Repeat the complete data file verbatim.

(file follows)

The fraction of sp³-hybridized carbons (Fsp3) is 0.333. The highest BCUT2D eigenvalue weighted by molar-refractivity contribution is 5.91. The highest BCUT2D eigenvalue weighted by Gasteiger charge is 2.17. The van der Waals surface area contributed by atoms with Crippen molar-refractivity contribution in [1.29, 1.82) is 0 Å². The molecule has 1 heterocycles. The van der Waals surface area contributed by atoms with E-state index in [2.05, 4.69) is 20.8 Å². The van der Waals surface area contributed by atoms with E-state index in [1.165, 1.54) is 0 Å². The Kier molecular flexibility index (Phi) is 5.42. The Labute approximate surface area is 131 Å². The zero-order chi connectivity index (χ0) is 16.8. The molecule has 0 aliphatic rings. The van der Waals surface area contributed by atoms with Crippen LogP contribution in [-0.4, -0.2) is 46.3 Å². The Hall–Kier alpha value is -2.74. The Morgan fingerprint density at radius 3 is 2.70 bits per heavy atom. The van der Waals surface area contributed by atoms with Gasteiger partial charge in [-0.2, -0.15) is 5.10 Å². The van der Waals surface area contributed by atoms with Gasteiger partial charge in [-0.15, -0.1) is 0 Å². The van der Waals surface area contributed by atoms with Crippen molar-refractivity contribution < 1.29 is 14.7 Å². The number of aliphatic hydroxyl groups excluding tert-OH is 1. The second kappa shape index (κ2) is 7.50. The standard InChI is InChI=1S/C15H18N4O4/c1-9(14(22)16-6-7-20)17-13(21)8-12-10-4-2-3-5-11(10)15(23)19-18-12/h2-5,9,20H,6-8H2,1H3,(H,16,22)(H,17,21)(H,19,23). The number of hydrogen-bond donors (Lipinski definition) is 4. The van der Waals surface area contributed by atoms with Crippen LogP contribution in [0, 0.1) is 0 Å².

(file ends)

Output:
The fraction of sp³-hybridized carbons (Fsp3) is 0.333. The highest BCUT2D eigenvalue weighted by molar-refractivity contribution is 5.91. The highest BCUT2D eigenvalue weighted by Gasteiger charge is 2.17. The van der Waals surface area contributed by atoms with Crippen molar-refractivity contribution in [1.29, 1.82) is 0 Å². The molecule has 1 heterocycles. The van der Waals surface area contributed by atoms with E-state index in [2.05, 4.69) is 20.8 Å². The van der Waals surface area contributed by atoms with E-state index in [1.165, 1.54) is 0 Å². The Kier molecular flexibility index (Phi) is 5.42. The Labute approximate surface area is 131 Å². The zero-order chi connectivity index (χ0) is 16.8. The molecule has 0 aliphatic rings. The van der Waals surface area contributed by atoms with Crippen LogP contribution in [-0.4, -0.2) is 46.3 Å². The Hall–Kier alpha value is -2.74. The Morgan fingerprint density at radius 3 is 2.70 bits per heavy atom. The van der Waals surface area contributed by atoms with Gasteiger partial charge in [-0.2, -0.15) is 5.10 Å². The van der Waals surface area contributed by atoms with Gasteiger partial charge in [-0.15, -0.1) is 0 Å². The van der Waals surface area contributed by atoms with Crippen molar-refractivity contribution < 1.29 is 14.7 Å². The number of aliphatic hydroxyl groups excluding tert-OH is 1. The second kappa shape index (κ2) is 7.50. The standard InChI is InChI=1S/C15H18N4O4/c1-9(14(22)16-6-7-20)17-13(21)8-12-10-4-2-3-5-11(10)15(23)19-18-12/h2-5,9,20H,6-8H2,1H3,(H,16,22)(H,17,21)(H,19,23). The number of hydrogen-bond donors (Lipinski definition) is 4. The van der Waals surface area contributed by atoms with Crippen LogP contribution in [0, 0.1) is 0 Å².